The Masters Clubs Festival, which is open to Men’s and Women’s sides and players, will be staged on Saturday 23 October (the scheduled opening day of the World Cup) at Jarrovians RUFC, and all Masters clubs – and registered Masters players – are invited to attend.

The action starts at 10.00am and has been arranged to conclude at 1.00pm to give everyone the opportunity to attend that afternoon’s England v Samoa World Cup opener, which kicks off at 2.30pm. The deadline for registering for the event is Monday 27 September.

That event will be followed by the World Cup Masters International Teams Festival, at Leigh East, on Sunday 21 November. Canada, England, France, Ireland and Wales have already confirmed involvement, while the USA has expressed interest. Field had stated (prior to Thursday’s announcement by the Australian and New Zealand governing bodies): “Due to ongoing Covid 19 travel restrictions in Australia and New Zealand, although invited, are unlikely to be able to attend the festival.”

Registrations can be booked at all three Masters events by emailing


UNDERBANK RANGERS are launching a girls section.

The Huddersfield outfit, which is based at Holmfirth, plans to initially field sides at Under 16s, Under 14s and Under 12s.

A driving force behind the initiative is Rebecca Ball-Knight, who told League Express: “Rugby League is struggling a bit at the moment; from Covid, as is everyone else, but there also seems to be a bit of a decline.

“As we all know mental health is a massive thing in today’s society, and among girls it comes in all sorts of forms, including self-confidence problems, the pressures of social media etc.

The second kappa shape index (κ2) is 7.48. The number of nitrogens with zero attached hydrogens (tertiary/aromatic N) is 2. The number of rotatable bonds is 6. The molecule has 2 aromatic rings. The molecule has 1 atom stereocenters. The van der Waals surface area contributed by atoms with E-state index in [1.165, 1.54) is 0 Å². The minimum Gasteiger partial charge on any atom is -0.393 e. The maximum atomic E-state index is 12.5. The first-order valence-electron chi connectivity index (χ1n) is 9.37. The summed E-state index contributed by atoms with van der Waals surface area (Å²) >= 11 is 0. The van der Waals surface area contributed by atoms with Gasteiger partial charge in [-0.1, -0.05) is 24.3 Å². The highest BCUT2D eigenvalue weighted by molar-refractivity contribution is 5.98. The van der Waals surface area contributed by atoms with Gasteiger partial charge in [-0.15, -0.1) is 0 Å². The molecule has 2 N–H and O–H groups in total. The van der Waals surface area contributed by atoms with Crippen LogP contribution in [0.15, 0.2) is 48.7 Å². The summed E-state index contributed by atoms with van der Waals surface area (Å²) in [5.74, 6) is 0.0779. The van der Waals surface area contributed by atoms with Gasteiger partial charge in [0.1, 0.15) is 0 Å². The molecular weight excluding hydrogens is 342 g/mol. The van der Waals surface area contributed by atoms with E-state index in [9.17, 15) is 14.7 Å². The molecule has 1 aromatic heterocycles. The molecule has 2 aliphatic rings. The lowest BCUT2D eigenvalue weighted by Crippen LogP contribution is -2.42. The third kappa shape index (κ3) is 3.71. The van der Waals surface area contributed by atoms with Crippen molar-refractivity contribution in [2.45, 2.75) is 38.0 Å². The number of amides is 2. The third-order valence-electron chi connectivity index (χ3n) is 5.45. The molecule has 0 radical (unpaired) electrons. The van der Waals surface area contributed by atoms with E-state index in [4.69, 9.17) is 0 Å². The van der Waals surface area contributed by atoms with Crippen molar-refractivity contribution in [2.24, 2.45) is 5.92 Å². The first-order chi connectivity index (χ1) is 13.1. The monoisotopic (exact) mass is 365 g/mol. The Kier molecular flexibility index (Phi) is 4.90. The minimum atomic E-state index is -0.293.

“Team sports, especially contact sports, can help release aggression – something that most teenagers struggle with. They also instil teamwork, which is massive for kids – learning to appreciate others’ skills and abilities, and being kind too.”

Ball-Knight has emailed all high schools in the area, and is working closely with Huddersfield Giants’ Women’s tea, as part of the project. And she stresses that team sports such as Rugby League play a vital role, too, for boys.


WIGAN ST JUDES have hailed the work of their ever-supportive local councillors in helping facilitate the installation of a new cabin, which will be used to store training equipment, corner flags and post protectors at Parson’s Meadow for the club’s 22 teams.

Secretary Joe Fitzsimmons said: “We are very grateful for the unstinting efforts of Councillors David Hurst, William Rotherham and Pat Holland, in this instance through the Wigan council’s Brighter Borough Funding initiative.

“Their support on many fronts is a big factor in ensuring that Wigan St Judes continue to progress, despite the impact of Covid-19 lockdowns over the past 16 months or so.”